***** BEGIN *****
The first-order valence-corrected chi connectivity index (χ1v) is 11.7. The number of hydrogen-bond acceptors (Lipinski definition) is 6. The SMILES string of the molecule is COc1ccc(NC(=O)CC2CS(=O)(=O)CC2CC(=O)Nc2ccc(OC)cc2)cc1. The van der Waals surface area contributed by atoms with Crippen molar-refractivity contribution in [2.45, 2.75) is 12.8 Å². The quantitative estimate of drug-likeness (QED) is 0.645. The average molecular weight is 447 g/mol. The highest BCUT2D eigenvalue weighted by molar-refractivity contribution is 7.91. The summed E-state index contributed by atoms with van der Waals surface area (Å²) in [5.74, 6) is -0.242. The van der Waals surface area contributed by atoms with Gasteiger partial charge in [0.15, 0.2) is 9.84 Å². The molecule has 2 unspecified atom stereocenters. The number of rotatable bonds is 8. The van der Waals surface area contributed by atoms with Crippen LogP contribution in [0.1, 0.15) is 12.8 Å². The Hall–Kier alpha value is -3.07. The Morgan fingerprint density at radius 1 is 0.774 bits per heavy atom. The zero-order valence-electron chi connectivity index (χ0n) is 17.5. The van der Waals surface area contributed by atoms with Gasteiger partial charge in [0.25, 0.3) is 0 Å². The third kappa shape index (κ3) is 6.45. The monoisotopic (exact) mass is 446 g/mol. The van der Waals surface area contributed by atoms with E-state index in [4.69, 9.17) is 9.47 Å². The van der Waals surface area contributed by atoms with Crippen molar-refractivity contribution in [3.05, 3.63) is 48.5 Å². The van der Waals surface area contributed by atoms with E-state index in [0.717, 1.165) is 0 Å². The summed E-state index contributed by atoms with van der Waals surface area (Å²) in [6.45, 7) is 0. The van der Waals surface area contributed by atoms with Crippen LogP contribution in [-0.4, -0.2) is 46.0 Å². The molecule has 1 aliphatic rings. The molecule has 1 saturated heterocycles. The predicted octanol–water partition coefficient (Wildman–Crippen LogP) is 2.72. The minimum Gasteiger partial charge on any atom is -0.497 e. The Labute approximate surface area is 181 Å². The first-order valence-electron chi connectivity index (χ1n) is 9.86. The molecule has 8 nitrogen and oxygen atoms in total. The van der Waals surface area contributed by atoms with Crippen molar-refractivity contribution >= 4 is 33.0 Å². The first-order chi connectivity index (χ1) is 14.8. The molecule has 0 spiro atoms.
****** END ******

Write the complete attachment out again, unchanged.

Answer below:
The first-order valence-corrected chi connectivity index (χ1v) is 11.7. The number of hydrogen-bond acceptors (Lipinski definition) is 6. The SMILES string of the molecule is COc1ccc(NC(=O)CC2CS(=O)(=O)CC2CC(=O)Nc2ccc(OC)cc2)cc1. The van der Waals surface area contributed by atoms with Crippen molar-refractivity contribution in [2.45, 2.75) is 12.8 Å². The quantitative estimate of drug-likeness (QED) is 0.645. The average molecular weight is 447 g/mol. The highest BCUT2D eigenvalue weighted by molar-refractivity contribution is 7.91. The summed E-state index contributed by atoms with van der Waals surface area (Å²) in [5.74, 6) is -0.242. The van der Waals surface area contributed by atoms with Gasteiger partial charge in [0.15, 0.2) is 9.84 Å². The molecule has 2 unspecified atom stereocenters. The number of rotatable bonds is 8. The van der Waals surface area contributed by atoms with Crippen LogP contribution in [0.1, 0.15) is 12.8 Å². The Hall–Kier alpha value is -3.07. The Morgan fingerprint density at radius 1 is 0.774 bits per heavy atom. The zero-order valence-electron chi connectivity index (χ0n) is 17.5. The van der Waals surface area contributed by atoms with Gasteiger partial charge in [0.25, 0.3) is 0 Å². The third kappa shape index (κ3) is 6.45. The monoisotopic (exact) mass is 446 g/mol. The van der Waals surface area contributed by atoms with E-state index in [4.69, 9.17) is 9.47 Å². The van der Waals surface area contributed by atoms with Crippen molar-refractivity contribution in [3.05, 3.63) is 48.5 Å². The van der Waals surface area contributed by atoms with E-state index in [0.717, 1.165) is 0 Å². The summed E-state index contributed by atoms with van der Waals surface area (Å²) in [6.45, 7) is 0. The van der Waals surface area contributed by atoms with Crippen LogP contribution in [-0.4, -0.2) is 46.0 Å². The molecule has 1 aliphatic rings. The molecule has 1 saturated heterocycles. The predicted octanol–water partition coefficient (Wildman–Crippen LogP) is 2.72. The minimum Gasteiger partial charge on any atom is -0.497 e. The Labute approximate surface area is 181 Å². The first-order valence-electron chi connectivity index (χ1n) is 9.86. The molecule has 8 nitrogen and oxygen atoms in total. The van der Waals surface area contributed by atoms with Crippen molar-refractivity contribution >= 4 is 33.0 Å². The first-order chi connectivity index (χ1) is 14.8. The molecule has 0 spiro atoms.